Preparation for Implementing Problem-based Learning

  • Carolyn Gibbon
Part of the Nurse Education in Practice book series (NEP)


PBL was introduced into the School of Health at Liverpool John Moores University in June 1997 as a result of three events coming together. The first was the impending revalidation of preregistration nursing programmes. It was clear that there was a need to be innovative to link theory and practice more succinctly, and to manage large groups in a more coherent fashion. The second ‘event’ was the need to increase student activity in a practice-based discipline. The third event was the author attending a conference on PBL at McMaster University. PBL may be regarded as a philosophy or as a teaching and learning methodology (Alavi, 1995), and as such would fulfil these stated requirements (cf. Chapter 2). Time was limited, so the decision was taken to implement PBL into the integrated theory/practice modules that account for over half of the academic credits towards a diploma/degree in nursing. An enormous amount of preparation in terms of staff development, learning packs and assessment and evaluation strategies also took place. This chapter discusses how this School of Health introduced PBL into its preregistration nursing curriculum.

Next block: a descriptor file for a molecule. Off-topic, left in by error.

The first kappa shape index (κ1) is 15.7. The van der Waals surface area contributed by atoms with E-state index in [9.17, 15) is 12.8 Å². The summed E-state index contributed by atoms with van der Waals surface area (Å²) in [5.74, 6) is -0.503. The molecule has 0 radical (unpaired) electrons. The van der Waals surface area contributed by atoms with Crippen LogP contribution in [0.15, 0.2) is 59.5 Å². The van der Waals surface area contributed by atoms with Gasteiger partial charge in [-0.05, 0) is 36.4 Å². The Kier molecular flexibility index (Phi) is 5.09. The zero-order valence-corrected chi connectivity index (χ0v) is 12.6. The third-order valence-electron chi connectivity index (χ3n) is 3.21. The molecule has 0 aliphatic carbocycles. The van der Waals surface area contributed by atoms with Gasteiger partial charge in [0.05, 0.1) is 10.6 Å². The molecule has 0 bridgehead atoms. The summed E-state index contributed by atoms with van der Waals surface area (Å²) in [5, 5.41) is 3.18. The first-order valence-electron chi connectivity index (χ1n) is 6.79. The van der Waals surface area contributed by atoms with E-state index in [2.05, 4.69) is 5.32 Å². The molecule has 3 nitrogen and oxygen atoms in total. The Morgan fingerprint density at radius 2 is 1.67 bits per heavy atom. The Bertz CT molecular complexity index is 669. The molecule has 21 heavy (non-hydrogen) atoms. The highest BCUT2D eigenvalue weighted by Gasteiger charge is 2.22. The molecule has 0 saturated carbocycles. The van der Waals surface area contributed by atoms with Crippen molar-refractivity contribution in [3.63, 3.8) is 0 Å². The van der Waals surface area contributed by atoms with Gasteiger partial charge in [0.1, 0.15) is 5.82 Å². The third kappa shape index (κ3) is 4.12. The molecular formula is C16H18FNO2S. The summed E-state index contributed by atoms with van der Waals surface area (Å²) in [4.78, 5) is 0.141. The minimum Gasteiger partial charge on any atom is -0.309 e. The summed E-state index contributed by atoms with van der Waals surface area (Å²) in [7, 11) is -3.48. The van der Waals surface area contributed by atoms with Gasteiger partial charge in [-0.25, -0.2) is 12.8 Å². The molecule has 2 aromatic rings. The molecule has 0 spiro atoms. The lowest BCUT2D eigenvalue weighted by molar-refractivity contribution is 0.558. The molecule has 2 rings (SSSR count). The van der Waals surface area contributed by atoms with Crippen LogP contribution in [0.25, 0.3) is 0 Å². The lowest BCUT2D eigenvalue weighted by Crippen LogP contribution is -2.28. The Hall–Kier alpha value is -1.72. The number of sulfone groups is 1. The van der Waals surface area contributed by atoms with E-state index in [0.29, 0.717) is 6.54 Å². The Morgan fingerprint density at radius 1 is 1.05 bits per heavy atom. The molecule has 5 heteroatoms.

Clinical Staff Staff Development Nursing Programme Learning Methodology Coherent Fashion 
These keywords were added by machine and not by the authors. This process is experimental and the keywords may be updated as the learning algorithm improves.


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© Carolyn Gibbon 2000

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  • Carolyn Gibbon

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